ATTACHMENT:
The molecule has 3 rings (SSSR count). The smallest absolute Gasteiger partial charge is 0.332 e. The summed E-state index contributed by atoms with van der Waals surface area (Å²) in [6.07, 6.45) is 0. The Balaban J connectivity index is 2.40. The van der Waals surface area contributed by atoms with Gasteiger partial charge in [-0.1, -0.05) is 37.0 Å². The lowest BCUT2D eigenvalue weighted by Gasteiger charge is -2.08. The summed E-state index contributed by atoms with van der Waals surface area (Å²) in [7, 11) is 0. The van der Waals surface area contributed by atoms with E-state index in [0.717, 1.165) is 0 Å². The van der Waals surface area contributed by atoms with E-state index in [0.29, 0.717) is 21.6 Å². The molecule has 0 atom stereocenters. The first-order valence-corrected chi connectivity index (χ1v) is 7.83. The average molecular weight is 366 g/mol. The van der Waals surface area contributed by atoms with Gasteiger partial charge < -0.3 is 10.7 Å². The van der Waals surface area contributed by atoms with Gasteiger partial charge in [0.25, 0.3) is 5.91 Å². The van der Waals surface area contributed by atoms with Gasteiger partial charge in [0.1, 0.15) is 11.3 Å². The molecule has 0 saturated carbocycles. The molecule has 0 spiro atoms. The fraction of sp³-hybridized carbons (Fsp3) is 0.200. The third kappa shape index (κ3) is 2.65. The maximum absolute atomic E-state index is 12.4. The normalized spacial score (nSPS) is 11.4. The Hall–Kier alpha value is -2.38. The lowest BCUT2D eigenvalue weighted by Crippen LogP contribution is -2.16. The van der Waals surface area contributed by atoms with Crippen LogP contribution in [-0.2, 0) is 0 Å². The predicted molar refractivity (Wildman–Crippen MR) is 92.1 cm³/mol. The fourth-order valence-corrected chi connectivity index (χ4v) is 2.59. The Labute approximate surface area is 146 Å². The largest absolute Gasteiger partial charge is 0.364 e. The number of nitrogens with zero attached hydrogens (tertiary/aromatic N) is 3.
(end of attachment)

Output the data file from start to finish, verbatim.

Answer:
The molecule has 3 rings (SSSR count). The smallest absolute Gasteiger partial charge is 0.332 e. The summed E-state index contributed by atoms with van der Waals surface area (Å²) in [6.07, 6.45) is 0. The Balaban J connectivity index is 2.40. The van der Waals surface area contributed by atoms with Gasteiger partial charge in [-0.1, -0.05) is 37.0 Å². The lowest BCUT2D eigenvalue weighted by Gasteiger charge is -2.08. The summed E-state index contributed by atoms with van der Waals surface area (Å²) in [7, 11) is 0. The van der Waals surface area contributed by atoms with E-state index in [0.717, 1.165) is 0 Å². The van der Waals surface area contributed by atoms with E-state index in [0.29, 0.717) is 21.6 Å². The molecule has 0 atom stereocenters. The first-order valence-corrected chi connectivity index (χ1v) is 7.83. The average molecular weight is 366 g/mol. The van der Waals surface area contributed by atoms with Gasteiger partial charge < -0.3 is 10.7 Å². The van der Waals surface area contributed by atoms with Gasteiger partial charge in [0.25, 0.3) is 5.91 Å². The van der Waals surface area contributed by atoms with Gasteiger partial charge in [0.1, 0.15) is 11.3 Å². The molecule has 0 saturated carbocycles. The molecule has 0 spiro atoms. The fraction of sp³-hybridized carbons (Fsp3) is 0.200. The third kappa shape index (κ3) is 2.65. The maximum absolute atomic E-state index is 12.4. The normalized spacial score (nSPS) is 11.4. The Hall–Kier alpha value is -2.38. The lowest BCUT2D eigenvalue weighted by Crippen LogP contribution is -2.16. The van der Waals surface area contributed by atoms with Crippen LogP contribution in [-0.2, 0) is 0 Å². The predicted molar refractivity (Wildman–Crippen MR) is 92.1 cm³/mol. The fourth-order valence-corrected chi connectivity index (χ4v) is 2.59. The Labute approximate surface area is 146 Å². The largest absolute Gasteiger partial charge is 0.364 e. The number of nitrogens with zero attached hydrogens (tertiary/aromatic N) is 3.